On this day in 1865, Janie Porter Barrett was born in Athens, Georgia to a former slave mother and an unknown (presumed white) father. She was a welfare worker and social reformer who established the Virginia Industrial School for Colored Girls and the Virginia State Federation of Colored Women’s Clubs. Her mother worked as a housekeeper and seamstress for the Skinner family. Thanks in part to her fair skin, the Skinners treated Janie almost as one of their own. She received a privileged education (including mathematics and literature) alongside their children, which was an atypical childhood for a black girl at the time. Mrs. Skinner wanted to adopt her and send her to the northern U.S. so she could live and receive education as a white person. Her mother didn’t agree with the plan. Instead she sent Janie to the Hampton Institute in Virginia to receive her education in a black environment.
Living among fellow African-Americans for the first time was a culture shock to Janie. She had never done manual labor before and the vocational-oriented education was new to her as well. In time she adjusted. The school taught her valuable lessons in altruism and a duty to her race, and it was at the Institute that she began to volunteer for local community projects. She trained to be an elementary school teacher and developed the altruistic values that led her to volunteerism. Josie taught at the Hampton Institute, then a rural school in Dawson, and an Institute in Augusta. After marrying Harris Barrett, she formed a casual day care and sewing class that grew at such a pace that it eventually formed the Locust Street Social Settlement in 1890. It was the first settlement organization for African-Americans in the US. The Settlement existed in a separate structure on the family property, and soon had clubs for children, women, and the elderly.
In 1908 Janie helped to create the Virginia State Federation of Colored Women’s Clubs. She was their first president, and engaged in the work of helping create environments for children to help them avoid placement in almshouses and jails. Through the Federation she raised money to create a school for African-American girls. In 1914 the Industrial Home for Wayward Girls opened with 28 students. It later became known as the Virginia Industrial School for Colored Girls, and featured academic education, vocational education, “big sister” guidance, and a focus on self-discipline and reliance. Janie was the secretary of the board of trustees for some time—fellow suffragist Mary-Cooke Branch Munford was another—and later was the school’s superintendent. Janie’s deep investment in the school and her excellence at what she did gave her a high reputation which allowed her to demand humane treatment from her students’ future white employers. In 1950 the school became the Janie Porter Barrett School for Girls. It still exists today as the racially-integrated Barrett Learning Center.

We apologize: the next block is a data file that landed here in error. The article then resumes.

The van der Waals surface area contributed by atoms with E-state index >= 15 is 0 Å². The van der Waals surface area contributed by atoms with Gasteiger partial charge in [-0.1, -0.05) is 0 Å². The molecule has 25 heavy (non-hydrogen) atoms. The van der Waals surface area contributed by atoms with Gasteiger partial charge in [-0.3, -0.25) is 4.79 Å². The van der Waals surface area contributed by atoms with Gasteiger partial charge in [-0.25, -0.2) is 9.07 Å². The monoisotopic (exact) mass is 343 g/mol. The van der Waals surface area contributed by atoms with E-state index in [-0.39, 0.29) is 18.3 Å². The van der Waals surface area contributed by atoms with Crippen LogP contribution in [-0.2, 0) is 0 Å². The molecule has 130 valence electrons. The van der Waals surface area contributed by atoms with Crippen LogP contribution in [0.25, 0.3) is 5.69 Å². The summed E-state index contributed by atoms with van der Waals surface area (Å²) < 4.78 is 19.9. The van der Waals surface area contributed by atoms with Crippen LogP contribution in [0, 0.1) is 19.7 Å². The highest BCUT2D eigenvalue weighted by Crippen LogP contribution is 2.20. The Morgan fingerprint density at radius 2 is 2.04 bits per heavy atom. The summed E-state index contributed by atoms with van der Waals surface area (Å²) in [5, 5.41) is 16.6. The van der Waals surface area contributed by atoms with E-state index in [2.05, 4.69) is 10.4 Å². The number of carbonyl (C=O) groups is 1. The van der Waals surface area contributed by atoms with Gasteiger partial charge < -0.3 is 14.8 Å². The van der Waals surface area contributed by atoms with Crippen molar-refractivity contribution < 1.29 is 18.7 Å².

(A note: My apologies for not posting these for over a week. I have been going through a rough/busy couple weeks but I will try and most more regularly again. Just as a note, you can find my weekly roundup of these women every Monday on Clever Manka!)